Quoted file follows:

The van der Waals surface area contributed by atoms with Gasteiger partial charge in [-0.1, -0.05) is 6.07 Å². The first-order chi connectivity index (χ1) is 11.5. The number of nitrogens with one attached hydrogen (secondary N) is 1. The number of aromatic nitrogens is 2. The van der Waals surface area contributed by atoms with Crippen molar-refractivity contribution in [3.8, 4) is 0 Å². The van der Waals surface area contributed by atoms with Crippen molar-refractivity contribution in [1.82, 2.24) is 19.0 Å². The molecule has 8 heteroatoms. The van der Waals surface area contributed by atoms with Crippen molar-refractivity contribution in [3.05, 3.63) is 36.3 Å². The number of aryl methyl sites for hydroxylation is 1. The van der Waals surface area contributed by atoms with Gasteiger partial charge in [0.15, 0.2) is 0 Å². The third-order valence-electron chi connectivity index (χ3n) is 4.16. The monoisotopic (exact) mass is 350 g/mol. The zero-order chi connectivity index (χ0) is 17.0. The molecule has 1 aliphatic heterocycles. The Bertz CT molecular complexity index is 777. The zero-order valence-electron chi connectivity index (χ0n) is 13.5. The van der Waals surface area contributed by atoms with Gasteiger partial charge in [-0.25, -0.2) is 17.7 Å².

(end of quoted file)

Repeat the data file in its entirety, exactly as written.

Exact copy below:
The van der Waals surface area contributed by atoms with Gasteiger partial charge in [-0.1, -0.05) is 6.07 Å². The first-order chi connectivity index (χ1) is 11.5. The number of nitrogens with one attached hydrogen (secondary N) is 1. The number of aromatic nitrogens is 2. The van der Waals surface area contributed by atoms with Crippen molar-refractivity contribution in [3.8, 4) is 0 Å². The van der Waals surface area contributed by atoms with Crippen molar-refractivity contribution in [1.82, 2.24) is 19.0 Å². The molecule has 8 heteroatoms. The van der Waals surface area contributed by atoms with Crippen molar-refractivity contribution in [3.05, 3.63) is 36.3 Å². The number of aryl methyl sites for hydroxylation is 1. The van der Waals surface area contributed by atoms with Gasteiger partial charge in [0.15, 0.2) is 0 Å². The third-order valence-electron chi connectivity index (χ3n) is 4.16. The monoisotopic (exact) mass is 350 g/mol. The zero-order chi connectivity index (χ0) is 17.0. The molecule has 1 aliphatic heterocycles. The Bertz CT molecular complexity index is 777. The zero-order valence-electron chi connectivity index (χ0n) is 13.5. The van der Waals surface area contributed by atoms with Gasteiger partial charge in [-0.25, -0.2) is 17.7 Å².